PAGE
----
A risk-free way to take Microsoft products for a spin
Imagine walking into a car dealership to test-drive a new vehicle. Instead of a shiny, sleek machine, you see a box of parts in the middle of the showroom. That's how Tech-Net Virtual Labs program manager Anthony Tsim humorously describes how challenging it used to be to try out Microsoft's new products before his new Virtual Labs program began: "The analogy I always give is that in the old days, it was like: Dear Customer, thank you for coming to Microsoft's showroom. Here's a box with the car kit. Here's a screwdriver, and we'll give you some gloves just to show you our love. Go ahead and put it all together. By the way, there are no instructions. Do it by intuition. You're the expert at driving the car, so you should know how to put a car together. We believe you have the ability."
To improve on that test-drive experience, Microsoft now offers hundreds of free virtual labs that let you cruise through the features of Exchange 2003, SQL Server 2005, Systems Management Server (SMS) 2003, and many more products—and new labs are becoming available regularly. Windows Vista, Office 12, and Exchange 12 labs will be available over the next few months. You can access these free labs at http://www.microsoft.com/technet/traincert/virtuallab/default.mspx.
"In the new world, we say: Here's the key and here's the car," Anthony told me with a smile. "It might not be the right color or have the number of cup holders you want, but at least you can drive the car and see how it handles, feel how comfortable the seats are, and hear whether the radio works. Then, when you're ready, we can talk about how to customize the car for you."
Get Your Motor Running
A major software purchase is a huge decision, and it makes sense to let customers see what they're getting before they buy. As the creator of the Virtual Labs concept, Anthony recognizes the opportunity that virtual environments offer: "The Virtual Labs program is designed to work around the software evaluation problem. Companies are reluctant to roll out new versions of products. It's not that they don't like the new features and functionality. They're worried about unforeseen consequences. We needed to find a way to let our customers try our products with a very low barrier to entry. Think of it as a technology playground—a sandbox environment—so you don't have to worry about messing up your production environment."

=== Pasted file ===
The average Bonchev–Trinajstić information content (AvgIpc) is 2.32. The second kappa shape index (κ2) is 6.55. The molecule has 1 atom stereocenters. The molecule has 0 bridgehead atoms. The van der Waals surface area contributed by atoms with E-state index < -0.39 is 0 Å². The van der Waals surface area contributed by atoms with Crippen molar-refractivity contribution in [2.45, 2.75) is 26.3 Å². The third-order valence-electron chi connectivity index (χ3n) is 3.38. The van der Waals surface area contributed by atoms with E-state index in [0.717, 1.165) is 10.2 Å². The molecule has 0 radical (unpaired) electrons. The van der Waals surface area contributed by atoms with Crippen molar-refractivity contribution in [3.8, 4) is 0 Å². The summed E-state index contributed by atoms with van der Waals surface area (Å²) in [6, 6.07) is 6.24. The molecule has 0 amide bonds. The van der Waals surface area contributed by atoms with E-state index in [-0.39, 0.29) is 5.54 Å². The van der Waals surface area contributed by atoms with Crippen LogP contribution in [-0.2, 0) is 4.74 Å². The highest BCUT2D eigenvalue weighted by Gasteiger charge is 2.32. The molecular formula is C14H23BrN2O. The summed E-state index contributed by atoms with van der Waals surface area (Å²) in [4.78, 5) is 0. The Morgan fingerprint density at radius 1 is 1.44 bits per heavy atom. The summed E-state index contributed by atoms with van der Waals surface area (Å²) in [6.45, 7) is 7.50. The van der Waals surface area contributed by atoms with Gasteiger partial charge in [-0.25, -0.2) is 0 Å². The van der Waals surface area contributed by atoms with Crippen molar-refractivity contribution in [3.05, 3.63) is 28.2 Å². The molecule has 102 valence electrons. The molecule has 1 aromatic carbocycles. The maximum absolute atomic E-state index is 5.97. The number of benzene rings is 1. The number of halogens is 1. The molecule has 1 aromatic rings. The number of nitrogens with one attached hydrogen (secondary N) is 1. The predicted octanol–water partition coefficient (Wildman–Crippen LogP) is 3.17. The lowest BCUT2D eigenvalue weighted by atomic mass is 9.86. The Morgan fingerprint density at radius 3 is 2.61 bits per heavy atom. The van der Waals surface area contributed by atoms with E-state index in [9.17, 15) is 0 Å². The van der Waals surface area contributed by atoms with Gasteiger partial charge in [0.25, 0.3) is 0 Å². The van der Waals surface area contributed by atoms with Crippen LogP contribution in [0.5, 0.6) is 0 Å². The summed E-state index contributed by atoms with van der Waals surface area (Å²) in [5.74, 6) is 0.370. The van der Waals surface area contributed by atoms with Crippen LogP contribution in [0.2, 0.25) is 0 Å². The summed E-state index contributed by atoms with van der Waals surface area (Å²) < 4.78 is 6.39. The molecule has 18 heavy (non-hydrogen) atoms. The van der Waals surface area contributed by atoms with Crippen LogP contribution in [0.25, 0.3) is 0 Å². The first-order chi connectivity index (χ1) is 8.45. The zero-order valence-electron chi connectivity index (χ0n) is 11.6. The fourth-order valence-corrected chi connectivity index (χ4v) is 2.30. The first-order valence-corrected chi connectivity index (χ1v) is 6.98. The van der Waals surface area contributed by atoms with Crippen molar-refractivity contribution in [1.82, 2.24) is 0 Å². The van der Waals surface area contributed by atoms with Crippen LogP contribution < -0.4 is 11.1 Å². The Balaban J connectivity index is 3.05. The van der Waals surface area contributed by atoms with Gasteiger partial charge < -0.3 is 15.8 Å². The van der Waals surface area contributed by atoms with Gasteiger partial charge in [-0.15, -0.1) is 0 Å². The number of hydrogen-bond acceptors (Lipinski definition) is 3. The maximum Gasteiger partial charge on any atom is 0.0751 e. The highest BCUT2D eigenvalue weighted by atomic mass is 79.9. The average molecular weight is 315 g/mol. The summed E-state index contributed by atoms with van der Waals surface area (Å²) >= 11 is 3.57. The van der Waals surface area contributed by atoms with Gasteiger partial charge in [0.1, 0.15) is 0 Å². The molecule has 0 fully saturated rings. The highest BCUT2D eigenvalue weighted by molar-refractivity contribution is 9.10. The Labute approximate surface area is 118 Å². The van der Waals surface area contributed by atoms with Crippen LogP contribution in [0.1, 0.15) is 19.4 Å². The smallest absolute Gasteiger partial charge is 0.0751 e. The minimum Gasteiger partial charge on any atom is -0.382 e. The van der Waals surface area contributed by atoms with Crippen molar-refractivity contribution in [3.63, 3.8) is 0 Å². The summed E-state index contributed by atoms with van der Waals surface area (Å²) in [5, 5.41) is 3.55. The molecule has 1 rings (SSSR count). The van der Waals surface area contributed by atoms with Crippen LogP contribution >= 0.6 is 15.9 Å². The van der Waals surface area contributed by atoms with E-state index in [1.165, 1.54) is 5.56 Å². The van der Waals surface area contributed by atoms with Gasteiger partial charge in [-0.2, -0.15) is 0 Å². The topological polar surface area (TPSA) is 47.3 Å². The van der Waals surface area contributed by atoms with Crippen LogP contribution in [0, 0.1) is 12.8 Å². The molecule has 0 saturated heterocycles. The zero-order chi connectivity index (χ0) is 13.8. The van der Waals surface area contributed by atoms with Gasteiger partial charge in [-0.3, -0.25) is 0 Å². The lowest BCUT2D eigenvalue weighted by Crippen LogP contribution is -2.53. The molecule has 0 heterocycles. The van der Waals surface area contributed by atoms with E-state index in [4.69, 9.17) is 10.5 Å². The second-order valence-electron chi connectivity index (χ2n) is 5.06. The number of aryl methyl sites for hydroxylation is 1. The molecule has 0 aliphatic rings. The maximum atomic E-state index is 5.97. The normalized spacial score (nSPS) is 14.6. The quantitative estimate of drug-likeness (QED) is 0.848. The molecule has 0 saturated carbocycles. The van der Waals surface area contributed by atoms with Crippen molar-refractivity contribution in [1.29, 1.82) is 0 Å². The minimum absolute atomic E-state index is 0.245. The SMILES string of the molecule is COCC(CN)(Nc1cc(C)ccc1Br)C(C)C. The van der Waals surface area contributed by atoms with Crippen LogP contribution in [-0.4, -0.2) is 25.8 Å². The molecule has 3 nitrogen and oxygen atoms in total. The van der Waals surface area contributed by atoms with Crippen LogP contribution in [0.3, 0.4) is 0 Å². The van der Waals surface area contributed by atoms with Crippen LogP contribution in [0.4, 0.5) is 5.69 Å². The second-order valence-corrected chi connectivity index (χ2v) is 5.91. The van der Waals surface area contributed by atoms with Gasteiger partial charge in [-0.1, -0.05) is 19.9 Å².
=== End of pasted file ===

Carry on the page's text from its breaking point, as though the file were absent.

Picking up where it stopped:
It's good to know that you no longer have to be born to be wild if you just want to learn about a new release. All you have to do is go to TechNet and click on the lab you want to try. You'll have to fill out a registration form, download the lab manual, and install an ActiveX control.
Most of the labs take 90 minutes, but you can now try the new 30-minute "Express" labs for a quick hands-on tour. And through June, Microsoft is offering an incentive to get you into Virtual Labs: Registering for, participating in, and submitting an evaluation of a Virtual Lab qualifies you for a chance to win a Pocket PC.
Looking for Adventure
If you've tried these labs in the past and had a less-than-perfect experience, you're not alone. In fact, Blake Eno, one of Windows IT Pro's product editors, can attest to some non-standard lab behavior. In one funny and colleague-annoying incident, Blake kept trying to work with one of the labs in his office. Every time he reached a certain point in the exercise, his computer would make a deafening screeching noise, forcing him to shut it down. Other technical glitches weren't as entertaining. But Anthony tells me that the labs' early problems have been solved, and the current user experience is smooth. Anthony is proud that all the labs' infrastructure is built with Microsoft technology and follows the Microsoft mandate of "eating your own dog food," or using you own products as a way to experience what your customers experience.
Head Out on the Highway
What lies ahead? When I was chatting with Anthony, it occurred to me that, besides being a way to try out new products, Virtual Labs could be a vehicle for training IT staff. I asked whether the labs were rated for level of difficulty—for example, could I organize a curriculum with Virtual Labs ordered from 101-level to 400-level? Anthony told me that his team had just decided to do that very type of ranking. By the time you read this article, the ranking levels might be in place.
If you've used the Virtual Labs, let me know whether you find them useful. I'm also curious to hear whether you've thought of alternative ways to use them in your business.